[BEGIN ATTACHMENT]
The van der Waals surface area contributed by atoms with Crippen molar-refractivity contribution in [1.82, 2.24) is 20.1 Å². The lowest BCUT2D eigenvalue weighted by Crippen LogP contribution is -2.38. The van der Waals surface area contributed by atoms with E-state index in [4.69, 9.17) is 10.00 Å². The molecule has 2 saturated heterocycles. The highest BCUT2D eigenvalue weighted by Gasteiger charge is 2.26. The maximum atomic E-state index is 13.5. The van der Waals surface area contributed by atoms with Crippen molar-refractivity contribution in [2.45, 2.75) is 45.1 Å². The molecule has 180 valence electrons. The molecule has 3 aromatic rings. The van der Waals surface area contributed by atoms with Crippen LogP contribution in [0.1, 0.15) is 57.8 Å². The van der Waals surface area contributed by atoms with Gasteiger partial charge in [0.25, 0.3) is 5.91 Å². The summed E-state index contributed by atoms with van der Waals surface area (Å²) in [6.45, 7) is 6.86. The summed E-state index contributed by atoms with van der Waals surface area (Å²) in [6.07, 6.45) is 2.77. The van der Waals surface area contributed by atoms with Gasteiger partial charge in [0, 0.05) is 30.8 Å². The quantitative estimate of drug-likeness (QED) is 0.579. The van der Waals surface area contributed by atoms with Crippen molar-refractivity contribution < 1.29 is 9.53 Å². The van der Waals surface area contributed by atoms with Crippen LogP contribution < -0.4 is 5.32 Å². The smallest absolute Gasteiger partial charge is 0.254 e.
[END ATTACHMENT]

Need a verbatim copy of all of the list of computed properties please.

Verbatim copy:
The van der Waals surface area contributed by atoms with Crippen molar-refractivity contribution in [1.82, 2.24) is 20.1 Å². The lowest BCUT2D eigenvalue weighted by Crippen LogP contribution is -2.38. The van der Waals surface area contributed by atoms with E-state index in [4.69, 9.17) is 10.00 Å². The molecule has 2 saturated heterocycles. The highest BCUT2D eigenvalue weighted by Gasteiger charge is 2.26. The maximum atomic E-state index is 13.5. The van der Waals surface area contributed by atoms with Crippen molar-refractivity contribution in [2.45, 2.75) is 45.1 Å². The molecule has 180 valence electrons. The molecule has 3 aromatic rings. The van der Waals surface area contributed by atoms with Crippen LogP contribution in [0.1, 0.15) is 57.8 Å². The van der Waals surface area contributed by atoms with Gasteiger partial charge in [0.25, 0.3) is 5.91 Å². The summed E-state index contributed by atoms with van der Waals surface area (Å²) in [6.45, 7) is 6.86. The summed E-state index contributed by atoms with van der Waals surface area (Å²) in [6.07, 6.45) is 2.77. The van der Waals surface area contributed by atoms with Gasteiger partial charge in [0, 0.05) is 30.8 Å². The quantitative estimate of drug-likeness (QED) is 0.579. The van der Waals surface area contributed by atoms with Crippen molar-refractivity contribution < 1.29 is 9.53 Å². The van der Waals surface area contributed by atoms with Crippen LogP contribution < -0.4 is 5.32 Å². The smallest absolute Gasteiger partial charge is 0.254 e.